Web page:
Restaurant owners were momentarily buoyed Thursday by a judge’s order that appeared to release them from Sacramento’s restrictions that had limited their activities to selling food on the curb—and just as quickly were dashed to despair by an Appeals Court that temporarily overturned the judge’s order.
Such are the challenges of trying to conduct a business in the days of the pandemic.
An advisory issued by California Restaurant Association President and CEO Jot Condie—and distributed to fellow restaurateurs along Grand Avenue by Louisa Magoon of the Escondido Downtown Business Association—addressed the issue of San Diego County: “This case, which was heard by Judge Joel Wohlfeil, was brought by two adult-entertainment businesses in San Diego. On Wednesday, Judge Wohlfeil issued a ruling that stopped the state and county from enforcing the state’s stay-at-home order in San Diego County. Although the case was not brought by restaurants or the CRA, the judge later clarified his ruling to include restaurants. In his ruling, the judge expressly stated that neither the state nor the county have provided evidence tying the spread of coronavirus to businesses with restaurant service.”
According to Condie: “This ruling essentially allowed restaurants in San Diego County to resume on-site dining (with safety protocols in place) for a brief moment last week. However, the state immediately filed an appeal which resulted in restaurants needing to close again.”
Condie advised restaurant owners to be patient. “If you’re thinking that this could wind up having statewide reach, you’re right, but I want to be clear: When an issue is this important, real-time developments in courtrooms around the state can be a frustrating experience – even when things go our way. Still, I’m encouraged — on the legal front, we believe the dam is breaking, so to speak. Courts are starting to rule in favor of barring restrictions that are not backed by evidence.”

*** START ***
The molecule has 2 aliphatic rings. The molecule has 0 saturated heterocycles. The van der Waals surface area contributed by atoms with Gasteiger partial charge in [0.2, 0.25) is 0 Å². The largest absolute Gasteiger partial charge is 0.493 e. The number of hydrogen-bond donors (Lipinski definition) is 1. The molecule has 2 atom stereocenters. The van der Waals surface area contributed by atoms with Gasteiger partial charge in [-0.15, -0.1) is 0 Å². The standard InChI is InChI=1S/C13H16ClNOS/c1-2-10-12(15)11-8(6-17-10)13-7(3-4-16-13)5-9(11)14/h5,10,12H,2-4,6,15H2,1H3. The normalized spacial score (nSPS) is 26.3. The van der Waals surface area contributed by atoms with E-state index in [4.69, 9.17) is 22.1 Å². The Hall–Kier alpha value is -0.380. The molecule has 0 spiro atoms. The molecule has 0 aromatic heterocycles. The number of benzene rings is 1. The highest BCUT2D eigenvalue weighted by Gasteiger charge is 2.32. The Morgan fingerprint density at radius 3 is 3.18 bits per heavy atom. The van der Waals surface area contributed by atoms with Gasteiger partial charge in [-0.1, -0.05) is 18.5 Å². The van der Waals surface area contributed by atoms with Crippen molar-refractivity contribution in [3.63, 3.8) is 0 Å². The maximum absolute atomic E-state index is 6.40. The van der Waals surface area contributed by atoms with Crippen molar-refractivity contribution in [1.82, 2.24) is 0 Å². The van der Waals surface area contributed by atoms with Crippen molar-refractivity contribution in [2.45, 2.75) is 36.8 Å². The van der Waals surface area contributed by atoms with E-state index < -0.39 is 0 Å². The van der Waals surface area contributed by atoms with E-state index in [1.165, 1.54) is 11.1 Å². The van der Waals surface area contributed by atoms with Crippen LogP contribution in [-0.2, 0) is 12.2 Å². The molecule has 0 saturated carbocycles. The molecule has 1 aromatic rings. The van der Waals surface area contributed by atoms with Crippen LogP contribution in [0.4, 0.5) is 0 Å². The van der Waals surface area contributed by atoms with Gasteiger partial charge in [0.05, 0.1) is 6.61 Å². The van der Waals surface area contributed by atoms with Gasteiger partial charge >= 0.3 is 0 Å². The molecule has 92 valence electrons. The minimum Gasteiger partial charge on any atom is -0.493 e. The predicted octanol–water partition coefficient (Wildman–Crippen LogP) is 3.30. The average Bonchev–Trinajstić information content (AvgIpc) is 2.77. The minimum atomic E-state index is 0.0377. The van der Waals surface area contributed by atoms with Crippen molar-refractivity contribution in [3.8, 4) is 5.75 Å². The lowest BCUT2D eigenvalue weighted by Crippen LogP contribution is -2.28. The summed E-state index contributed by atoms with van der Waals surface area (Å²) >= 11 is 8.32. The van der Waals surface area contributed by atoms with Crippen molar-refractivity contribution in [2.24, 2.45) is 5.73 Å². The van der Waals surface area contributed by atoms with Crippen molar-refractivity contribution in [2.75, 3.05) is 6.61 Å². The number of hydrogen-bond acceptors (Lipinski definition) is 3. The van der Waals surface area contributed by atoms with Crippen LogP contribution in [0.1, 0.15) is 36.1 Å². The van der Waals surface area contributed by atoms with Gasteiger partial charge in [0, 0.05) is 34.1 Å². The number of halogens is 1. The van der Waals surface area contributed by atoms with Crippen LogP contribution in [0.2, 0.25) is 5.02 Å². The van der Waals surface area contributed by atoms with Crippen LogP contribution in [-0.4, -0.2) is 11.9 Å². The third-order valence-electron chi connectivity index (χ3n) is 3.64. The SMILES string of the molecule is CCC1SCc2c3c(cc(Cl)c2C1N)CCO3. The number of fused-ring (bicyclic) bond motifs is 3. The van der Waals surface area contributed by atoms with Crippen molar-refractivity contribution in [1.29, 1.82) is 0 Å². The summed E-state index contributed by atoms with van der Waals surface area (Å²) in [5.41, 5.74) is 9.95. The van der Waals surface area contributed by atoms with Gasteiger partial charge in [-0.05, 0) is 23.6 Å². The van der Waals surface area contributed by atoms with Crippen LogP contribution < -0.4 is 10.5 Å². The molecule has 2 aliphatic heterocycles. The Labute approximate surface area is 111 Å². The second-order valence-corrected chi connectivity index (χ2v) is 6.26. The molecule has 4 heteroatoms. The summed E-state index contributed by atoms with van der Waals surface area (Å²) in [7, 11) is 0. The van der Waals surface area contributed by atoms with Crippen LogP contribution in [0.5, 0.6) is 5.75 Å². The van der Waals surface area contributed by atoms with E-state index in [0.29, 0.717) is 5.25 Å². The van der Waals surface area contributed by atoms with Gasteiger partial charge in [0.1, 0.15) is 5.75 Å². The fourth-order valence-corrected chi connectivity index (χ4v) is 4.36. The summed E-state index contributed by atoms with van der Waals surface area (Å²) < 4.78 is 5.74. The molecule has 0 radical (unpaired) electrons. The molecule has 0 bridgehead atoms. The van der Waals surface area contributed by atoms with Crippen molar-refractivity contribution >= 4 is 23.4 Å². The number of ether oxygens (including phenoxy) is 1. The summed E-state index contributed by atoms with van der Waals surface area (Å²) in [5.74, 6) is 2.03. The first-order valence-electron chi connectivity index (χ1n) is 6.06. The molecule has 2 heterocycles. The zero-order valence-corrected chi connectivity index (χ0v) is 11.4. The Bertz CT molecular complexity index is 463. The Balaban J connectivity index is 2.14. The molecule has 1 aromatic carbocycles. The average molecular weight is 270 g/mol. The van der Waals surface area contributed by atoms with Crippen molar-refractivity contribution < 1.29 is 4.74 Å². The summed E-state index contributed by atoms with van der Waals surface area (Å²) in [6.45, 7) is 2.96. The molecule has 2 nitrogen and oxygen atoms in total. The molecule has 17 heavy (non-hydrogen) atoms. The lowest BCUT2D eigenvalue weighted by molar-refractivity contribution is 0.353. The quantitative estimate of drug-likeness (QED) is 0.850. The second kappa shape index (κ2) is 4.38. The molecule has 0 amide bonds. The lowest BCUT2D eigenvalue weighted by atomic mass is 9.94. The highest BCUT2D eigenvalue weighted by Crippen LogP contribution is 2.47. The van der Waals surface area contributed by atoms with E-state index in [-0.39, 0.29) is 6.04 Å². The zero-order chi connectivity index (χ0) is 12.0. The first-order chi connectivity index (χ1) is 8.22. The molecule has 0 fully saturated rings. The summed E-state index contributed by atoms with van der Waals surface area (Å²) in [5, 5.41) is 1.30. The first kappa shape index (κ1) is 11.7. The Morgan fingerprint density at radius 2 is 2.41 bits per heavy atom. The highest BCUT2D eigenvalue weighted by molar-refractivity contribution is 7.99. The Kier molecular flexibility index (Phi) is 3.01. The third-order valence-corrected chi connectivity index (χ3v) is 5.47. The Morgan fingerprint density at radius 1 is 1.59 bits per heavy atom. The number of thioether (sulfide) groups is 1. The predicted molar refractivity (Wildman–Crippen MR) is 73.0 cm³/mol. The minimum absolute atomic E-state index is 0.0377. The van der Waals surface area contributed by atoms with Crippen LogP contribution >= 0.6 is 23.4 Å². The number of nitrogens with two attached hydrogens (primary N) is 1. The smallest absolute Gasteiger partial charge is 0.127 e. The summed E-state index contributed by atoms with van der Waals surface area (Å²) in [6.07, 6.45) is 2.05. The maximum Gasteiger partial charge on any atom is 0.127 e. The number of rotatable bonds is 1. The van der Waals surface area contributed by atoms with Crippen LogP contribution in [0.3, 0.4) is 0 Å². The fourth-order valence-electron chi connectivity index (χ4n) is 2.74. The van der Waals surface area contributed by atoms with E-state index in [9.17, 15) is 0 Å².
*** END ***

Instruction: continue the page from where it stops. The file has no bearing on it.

Meanwhile Mrs. Magoon of the Grand Tea Room, told fellow restaurant owners that the new relief bill from Congress includes funds, such as loans and provisions especially for restaurants. The $900 billion bill would include $284 billion in PPP loans, which would allow businesses that already received such loans earlier this year to go to that well again.
According to Senate Majority Leader Mitch McConnell, “For workers at the hardest-hit small businesses, there will be a targeted second draw of the Paycheck Protection Program.”
Escondido Mayor Paul McNamara weighed in on the issue this week: “I’m one of those people who says, if you want me to follow the science show me the empirical data proving your point. I believe the judge is saying the same thing. While I have no issue with the current guidance like social distancing and wearing a mask, the guidance isn’t much more than what our mothers told us about washing our hands and covering our mouths when we sneeze. We are in a situation where these decisions affect the livelihood of many of our small businesses. If we ask them to sacrifice, in fairness then we owe them guidance that has certainty associated with its effectiveness.”
James Rowten, CEO of the Escondido Chamber of Commerce, told The Times-Advocate: “The Chamber like most all others is closely following this ruling as to its full impact on businesses in our community. The Chamber supports a consistent and effective campaign to thwart the virus which has caused significant damage to our local economy.